The lordless man laments for the loss of his kinsmen. It is only in his memory that he reconstructs the joys of the past and attempts to negotiate his present.
“Any who attempt it
know what cruel company sorrow can be
for a soul without a single mate;
exile’s path holds him, not finished gold;
a frozen heart, not the world’s wonders;
he recalls retainers, reaping treasure,
how in youth his lavish liege
feted and feasted him. All is history.”(W 29-36)
It is interesting to note that loss of a lord also suggests a loss of place. The lack of lord is the lack of place and role in society for a person in the Anglo-Saxon world. The wanderer laments that “His mates swim in waves of memory” (W 45) and this creates the tension between the memoryscape, the past and the landscape, his present position. Frederick Barlett argued that memory was not simply the record of facts from the past but remembering was an ‘effort after meaning’[ii]. Memory helps us make sense of what has happened to us and remembrance provides a window how the individual makes sense of himself, his world and the past and present.
“He who lack a loved lord’s
counsel knows this story:
whenever sorrow and sleep combine
the wretched recluse often dreams
that he is with his loyal lord.
He clasps and kisses him, lays
his hands and head on those knees, loves
the liberal ruler as in whilom days.”(W 37-44)
It is through remembering the past the wanderer/exile once again becomes a member of the social world.
Individual memories become woven into the fabric of cultural truth. In the Anglo-Saxon period the primary bond of society was the relationship of the man to the lord and lord to the man. The heroic joys, the brave warriors and the vital relationship between the retainer and the lord as enumerated by the exiled wanderer form the touchstone of the Anglo-Saxon life, as in the famous ubi sunt passage given below:-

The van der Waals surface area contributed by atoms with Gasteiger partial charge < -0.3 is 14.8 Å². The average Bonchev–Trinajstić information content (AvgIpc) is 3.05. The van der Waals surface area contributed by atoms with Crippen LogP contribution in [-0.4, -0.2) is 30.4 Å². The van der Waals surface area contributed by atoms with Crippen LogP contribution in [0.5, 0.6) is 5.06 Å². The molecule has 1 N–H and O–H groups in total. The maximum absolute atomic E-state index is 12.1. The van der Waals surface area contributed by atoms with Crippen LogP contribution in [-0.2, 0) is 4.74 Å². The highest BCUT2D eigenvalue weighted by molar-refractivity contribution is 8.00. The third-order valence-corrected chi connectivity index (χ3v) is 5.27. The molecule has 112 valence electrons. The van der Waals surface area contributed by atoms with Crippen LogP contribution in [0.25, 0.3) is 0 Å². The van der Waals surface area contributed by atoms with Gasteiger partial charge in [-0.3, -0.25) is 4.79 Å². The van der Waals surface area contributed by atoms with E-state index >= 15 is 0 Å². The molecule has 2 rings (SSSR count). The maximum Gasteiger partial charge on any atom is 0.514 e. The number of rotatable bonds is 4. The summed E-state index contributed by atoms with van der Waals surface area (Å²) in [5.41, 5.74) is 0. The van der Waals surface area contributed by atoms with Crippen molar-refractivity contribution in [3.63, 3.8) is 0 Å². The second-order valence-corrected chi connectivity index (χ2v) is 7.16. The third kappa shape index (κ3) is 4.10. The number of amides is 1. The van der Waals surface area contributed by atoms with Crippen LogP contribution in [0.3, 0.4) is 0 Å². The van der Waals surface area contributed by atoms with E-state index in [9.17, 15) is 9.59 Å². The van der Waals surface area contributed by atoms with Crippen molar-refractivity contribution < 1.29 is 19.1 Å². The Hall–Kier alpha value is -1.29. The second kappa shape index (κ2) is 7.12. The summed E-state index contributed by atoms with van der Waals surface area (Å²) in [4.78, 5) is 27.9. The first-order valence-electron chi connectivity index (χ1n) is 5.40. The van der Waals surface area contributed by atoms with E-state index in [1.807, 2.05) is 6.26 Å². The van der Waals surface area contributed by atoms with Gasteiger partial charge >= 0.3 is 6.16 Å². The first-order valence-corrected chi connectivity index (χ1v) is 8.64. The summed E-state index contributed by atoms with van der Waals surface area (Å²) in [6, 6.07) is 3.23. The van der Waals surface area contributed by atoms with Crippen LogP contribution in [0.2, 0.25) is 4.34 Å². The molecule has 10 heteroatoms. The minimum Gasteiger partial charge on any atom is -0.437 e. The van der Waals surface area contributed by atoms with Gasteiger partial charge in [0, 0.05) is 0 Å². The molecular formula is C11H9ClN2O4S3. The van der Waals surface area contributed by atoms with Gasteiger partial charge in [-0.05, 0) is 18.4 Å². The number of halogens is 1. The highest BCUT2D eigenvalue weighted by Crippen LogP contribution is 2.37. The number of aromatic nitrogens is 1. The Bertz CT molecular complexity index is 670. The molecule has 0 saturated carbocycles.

“Where is the horse gone? The young bucks? The kind king?
Where is the banquet assembly gone? The merrymaking?
O the glittering glass. O the uniformed man.
O the general’s glory. How that time has passed.
Night shrouds all as if nothing ever was.” (W 92-96)
Memories individual and cultural become valuable and necessary to understand the subjective yet collective sentiments of the Anglo-Saxon society. Moreover, the recent studies in the field of memory studies propose that past can be used as a resource in making experience and social life meaningful. The memories of the past become a site for renewal in the present as the wanderer approaches towards a pragmatic acceptance of the present crisis embodied through the landscape, of loss and pain. In a tone of reminiscence The Wanderer explores the ubi sunt theme and aims at reconciliation of the past and the present.
“Hurricanes attack the rocky coast.
Snowstorms sheet the earth.
Winter’s tumult (dark comes then,
nightshadows deepen) drives hailstorms
out of the north to try us sorely.
This earthly realm is fraught.
Fate changes everything under the sun.
Here wealth is brief, friendship brief,
man brief, kinship brief.”(W 101-109)
The wanderer harps on the transitory nature of all earthly things and encapsulates the Old English notion about life. The memory of the exiled wanderer not only leads him to contrast between his present deprivation, his loneliness and the past happy life in the lord’s hall but also directs him towards attaining the necessary wisdom. This wisdom is central both to the Anglo-Saxon order of universe and his personal philosophy of life. The memory of the of glorious past and the wise man’s reflections on the conditions of the world and how he must respond to these conditions form the two part structure of the poem and also the two part structure of the mind of the exiled wanderer.